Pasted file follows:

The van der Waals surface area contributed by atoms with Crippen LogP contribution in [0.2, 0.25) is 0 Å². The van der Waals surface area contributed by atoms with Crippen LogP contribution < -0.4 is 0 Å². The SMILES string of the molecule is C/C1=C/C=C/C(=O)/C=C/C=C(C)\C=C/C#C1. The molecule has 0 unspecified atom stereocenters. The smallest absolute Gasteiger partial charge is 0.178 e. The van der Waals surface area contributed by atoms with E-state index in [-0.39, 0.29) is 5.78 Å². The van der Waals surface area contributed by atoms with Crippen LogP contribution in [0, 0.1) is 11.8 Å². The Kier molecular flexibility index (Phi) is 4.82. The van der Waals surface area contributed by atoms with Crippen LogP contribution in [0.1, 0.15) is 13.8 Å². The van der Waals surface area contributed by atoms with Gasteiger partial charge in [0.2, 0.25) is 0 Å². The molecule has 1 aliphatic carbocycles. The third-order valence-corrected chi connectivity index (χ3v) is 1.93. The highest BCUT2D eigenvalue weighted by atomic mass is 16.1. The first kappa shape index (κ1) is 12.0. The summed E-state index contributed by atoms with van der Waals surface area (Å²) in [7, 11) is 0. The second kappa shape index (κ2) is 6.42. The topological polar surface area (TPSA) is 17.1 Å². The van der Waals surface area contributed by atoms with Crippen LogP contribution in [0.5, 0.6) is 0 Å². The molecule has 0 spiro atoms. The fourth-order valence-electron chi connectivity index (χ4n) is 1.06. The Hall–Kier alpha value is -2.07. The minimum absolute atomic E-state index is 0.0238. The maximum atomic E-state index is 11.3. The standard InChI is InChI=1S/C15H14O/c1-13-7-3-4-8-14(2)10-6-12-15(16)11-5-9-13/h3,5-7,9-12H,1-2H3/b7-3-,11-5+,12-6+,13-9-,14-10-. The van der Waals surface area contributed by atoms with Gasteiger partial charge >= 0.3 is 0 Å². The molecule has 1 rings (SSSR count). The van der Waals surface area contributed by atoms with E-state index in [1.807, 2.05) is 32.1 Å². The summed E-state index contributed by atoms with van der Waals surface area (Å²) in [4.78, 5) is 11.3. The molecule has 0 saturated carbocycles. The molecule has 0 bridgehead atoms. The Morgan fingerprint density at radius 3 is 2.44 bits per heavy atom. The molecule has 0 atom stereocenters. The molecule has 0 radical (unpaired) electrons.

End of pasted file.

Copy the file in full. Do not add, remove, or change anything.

The van der Waals surface area contributed by atoms with Crippen LogP contribution in [0.2, 0.25) is 0 Å². The van der Waals surface area contributed by atoms with Crippen LogP contribution < -0.4 is 0 Å². The SMILES string of the molecule is C/C1=C/C=C/C(=O)/C=C/C=C(C)\C=C/C#C1. The molecule has 0 unspecified atom stereocenters. The smallest absolute Gasteiger partial charge is 0.178 e. The van der Waals surface area contributed by atoms with E-state index in [-0.39, 0.29) is 5.78 Å². The van der Waals surface area contributed by atoms with Crippen LogP contribution in [0, 0.1) is 11.8 Å². The Kier molecular flexibility index (Phi) is 4.82. The van der Waals surface area contributed by atoms with Crippen LogP contribution in [0.1, 0.15) is 13.8 Å². The van der Waals surface area contributed by atoms with Gasteiger partial charge in [0.2, 0.25) is 0 Å². The molecule has 1 aliphatic carbocycles. The third-order valence-corrected chi connectivity index (χ3v) is 1.93. The highest BCUT2D eigenvalue weighted by atomic mass is 16.1. The first kappa shape index (κ1) is 12.0. The summed E-state index contributed by atoms with van der Waals surface area (Å²) in [7, 11) is 0. The second kappa shape index (κ2) is 6.42. The topological polar surface area (TPSA) is 17.1 Å². The van der Waals surface area contributed by atoms with Crippen LogP contribution in [0.5, 0.6) is 0 Å². The molecule has 0 spiro atoms. The fourth-order valence-electron chi connectivity index (χ4n) is 1.06. The Hall–Kier alpha value is -2.07. The minimum absolute atomic E-state index is 0.0238. The maximum atomic E-state index is 11.3. The standard InChI is InChI=1S/C15H14O/c1-13-7-3-4-8-14(2)10-6-12-15(16)11-5-9-13/h3,5-7,9-12H,1-2H3/b7-3-,11-5+,12-6+,13-9-,14-10-. The van der Waals surface area contributed by atoms with Gasteiger partial charge >= 0.3 is 0 Å². The molecule has 1 rings (SSSR count). The van der Waals surface area contributed by atoms with E-state index in [1.807, 2.05) is 32.1 Å². The summed E-state index contributed by atoms with van der Waals surface area (Å²) in [4.78, 5) is 11.3. The molecule has 0 saturated carbocycles. The molecule has 0 bridgehead atoms. The Morgan fingerprint density at radius 3 is 2.44 bits per heavy atom. The molecule has 0 atom stereocenters. The molecule has 0 radical (unpaired) electrons.